PASADENA—Anneila Sargent, professor of astronomy at the California Institute of Technology and director of Caltech's Owens Valley Radio Observatory, has been elected president of the American Astronomical Society (AAS).
Her term of office as president-elect will begin in June, and she will serve as president from June 2000 to June 2002, said AAS spokesperson Steve Maran.
Sargent, a native of Scotland, is an authority on star formation in the Milky Way and other galaxies. Most recently she has been investigating the way in which stars like the sun are created and evolve.
With her collaborators and postdoctoral scholars, she uses the Owens Valley millimeter-wave array, and the Keck Telescopes on Mauna Kea, Hawaii, to search for and study other potential planetary systems. Her interests range from the earliest stages of star formation, when dense cores in interstellar clouds collapse to form stars, to the epochs when individual planets may be born. This field has garnered considerable interest within the scientific community, as well as from the news media and the general public, because of the possibility of locating other worlds outside the solar system.
Sargent cochaired a 1996 workshop at the request of the White House Office of Science and Technology Policy to assess the major questions of space science and how U.S. programs can promote discovery to address those questions, and to plan for future steps in space exploration and research. Titled "The Search for Origins," the workshop report summarized the findings of three dozen of the leading biologists, planetary scientists, astronomers, and cosmologists in the country, and led to a workshop headed by Vice President Al Gore.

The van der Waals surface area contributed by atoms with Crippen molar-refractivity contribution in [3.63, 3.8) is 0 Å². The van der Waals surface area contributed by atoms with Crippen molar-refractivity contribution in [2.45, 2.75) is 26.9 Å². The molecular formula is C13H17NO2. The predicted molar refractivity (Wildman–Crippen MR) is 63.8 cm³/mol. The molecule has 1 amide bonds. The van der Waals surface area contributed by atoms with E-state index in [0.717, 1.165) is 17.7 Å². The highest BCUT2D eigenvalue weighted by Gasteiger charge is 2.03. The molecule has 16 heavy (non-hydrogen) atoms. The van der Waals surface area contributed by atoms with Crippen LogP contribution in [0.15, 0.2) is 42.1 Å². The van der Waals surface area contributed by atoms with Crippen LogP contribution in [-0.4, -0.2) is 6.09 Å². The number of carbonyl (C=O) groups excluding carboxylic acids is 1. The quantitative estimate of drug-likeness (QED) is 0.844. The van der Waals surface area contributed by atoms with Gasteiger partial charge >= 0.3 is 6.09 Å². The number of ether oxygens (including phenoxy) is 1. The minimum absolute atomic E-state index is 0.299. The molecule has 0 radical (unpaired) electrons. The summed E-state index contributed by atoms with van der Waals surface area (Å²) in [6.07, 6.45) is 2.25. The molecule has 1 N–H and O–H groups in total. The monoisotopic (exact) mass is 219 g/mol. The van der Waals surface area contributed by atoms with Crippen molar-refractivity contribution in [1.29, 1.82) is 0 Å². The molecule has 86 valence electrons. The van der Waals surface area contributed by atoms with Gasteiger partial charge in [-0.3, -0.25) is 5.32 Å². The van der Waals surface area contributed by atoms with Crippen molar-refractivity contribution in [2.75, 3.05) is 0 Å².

Currently, she is also a member of the Board of Associated Universities Inc., the Space Telescope Institute Council, and the National Research Council's decadal astronomy and astrophysics survey committee.
She was also a member of the 1995 Gordon Conference on the Origins of Solar Systems, the 1995 blue-ribbon panel on NASA's proposed exploration of neighboring planetary systems, and the 1993 National Research Council's committee on astronomy and astrophysics, and she was vice-chair of the 1993 NRC task group on the SIRTF and SOFIA infrared space missions.
Born in Kirkcaldy, Fife, Scotland, Sargent earned her bachelor of science degree with honors in physics from the University of Edinburgh. After completing her doctorate in astronomy at Caltech in 1977, she joined the Institute as a research fellow in astronomy, and as a member of the professional staff. She was appointed a senior research fellow in 1988, and a senior research associate in 1990.
She was named associate director of the Owens Valley Radio Observatory in 1992, became executive director in 1996, and director in 1998. During the same year, she was also appointed a professor of astronomy.
Her major honors include the 1998 NASA Public Service Medal, which she was awarded in part for her work on the Space Science Advisory Committee and as a member of the NASA Council. Her Caltech honors include the 1998 Woman of the Year award. She is married to Wallace Sargent, who is also a Caltech professor of astronomy, and director of Palomar Observatory. The Sargents have two daughters, Lindsay Sargent and Alison Hubbs.